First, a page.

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'The fire has gone out' for retiring McGinchey

Sean McGlinchey believes he has made the right choice after making the surprise decision to retire from professional boxing at the age of 28.

'The fire has gone out' for retiring McGinchey

Sean McGlinchey has retired after 20 years in boxing.

Sean McGlinchey believes he has made the right choice after making the surprise decision to retire from professional boxing at the age of 28.
The super middleweight announced his decision on social media on Monday, bringing an end to a two and a half year professional career but a 20-year passion overall. McGlinchey reached the heights back in the 2014 Commonwealth Games when he brought home a bronze medal and eventually made the move into the professional ranks in 2017.
He won his first two contests, defeating Josef Obelso and Dan Blackwell. However, his time as a professional has been plagued by injury and medical issues and he has only been in the ring twice since then, losing on short notice to Padraig McCrory and most recently to Julio Cesar. It has been a frustrating spell for McGlinchey but he insists his decision to retire is down to his own passion and not what has happened in the ring.
“I've been thinking about it for the last year, thinking that I might give it one more chance and before my last fight I began looking into positive thinking which opened up my eyes,” he explained. “I always thought boxing was the only thing I could do but this positive thinking has made me believe that I can do other things and maybe I was just hanging onto boxing myself. That really opened my eyes to other things that might be out there.
“I had a good amateur career and did things that others only dream of doing. I'm getting to the stage where I'm going into training and even when I'm getting my hand wrapped I'm thinking that I couldn't be bothered with it.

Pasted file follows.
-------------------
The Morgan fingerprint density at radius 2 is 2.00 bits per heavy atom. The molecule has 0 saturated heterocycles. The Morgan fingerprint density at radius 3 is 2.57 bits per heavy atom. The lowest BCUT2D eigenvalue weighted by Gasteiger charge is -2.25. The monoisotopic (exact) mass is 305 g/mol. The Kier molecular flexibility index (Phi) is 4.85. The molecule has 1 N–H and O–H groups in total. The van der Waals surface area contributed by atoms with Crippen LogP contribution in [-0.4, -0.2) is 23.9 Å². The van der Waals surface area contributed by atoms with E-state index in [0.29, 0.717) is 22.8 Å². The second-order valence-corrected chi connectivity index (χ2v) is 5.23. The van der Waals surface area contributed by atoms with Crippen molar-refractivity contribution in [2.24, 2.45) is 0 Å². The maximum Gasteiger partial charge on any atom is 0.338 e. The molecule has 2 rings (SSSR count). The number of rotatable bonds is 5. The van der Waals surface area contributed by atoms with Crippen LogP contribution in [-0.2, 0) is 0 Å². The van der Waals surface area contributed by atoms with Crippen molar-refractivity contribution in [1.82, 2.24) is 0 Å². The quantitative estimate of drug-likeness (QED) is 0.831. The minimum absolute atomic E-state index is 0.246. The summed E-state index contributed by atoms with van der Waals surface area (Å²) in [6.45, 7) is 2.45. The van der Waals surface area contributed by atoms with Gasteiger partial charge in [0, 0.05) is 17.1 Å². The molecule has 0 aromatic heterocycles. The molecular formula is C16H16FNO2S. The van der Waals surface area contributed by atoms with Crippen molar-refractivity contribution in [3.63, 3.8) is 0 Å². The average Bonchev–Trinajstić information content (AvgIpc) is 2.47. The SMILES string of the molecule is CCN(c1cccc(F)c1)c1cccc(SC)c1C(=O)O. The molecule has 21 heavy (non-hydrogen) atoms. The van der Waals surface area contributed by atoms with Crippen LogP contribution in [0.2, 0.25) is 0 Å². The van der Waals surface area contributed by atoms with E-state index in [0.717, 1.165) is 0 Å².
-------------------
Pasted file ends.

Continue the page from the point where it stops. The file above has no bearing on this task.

“I'm only fooling myself because when I get into the ring then I'm not giving 100% and I'm just going to get hurt. I have a family to look out for and I don't want to pick up a serious injury which could affect me the rest of my life.”
McGlinchey is now looking forward to a new adventure in his life, with the support of his family fully behind him.
“My wee boy is getting older and I'm getting married next year and I'm getting to that stage of life where I'm looking to settle down,” he said. “I was just putting all that off to see if boxing would work but it hasn't. Maybe in two years or so, if the hunger comes back, there might be one more fight but at the minute the gloves are hung up.”
McGlinchey has taken to training young boxers in recent months and he admitted that he gets more satisfaction from coaching than he does at the thought at getting into the ring again.
“I'm getting a lot of positive messages about the sessions and that's making me feel good so that's where my heart is at the minute,” he acknowledged. “Hopefully I can bring a few Irish champions through and you never know maybe I'll end up working with the Irish or Ulster team as a coach.
“There are loads of options. I still have a competitive streak in me so I might think about a full marathon or a triathlon or even a strong man competition. I'll keep active in some way. I would like to thank everyone who supported me right from when I first started, and the fans and the sponsors for their support throughout.”

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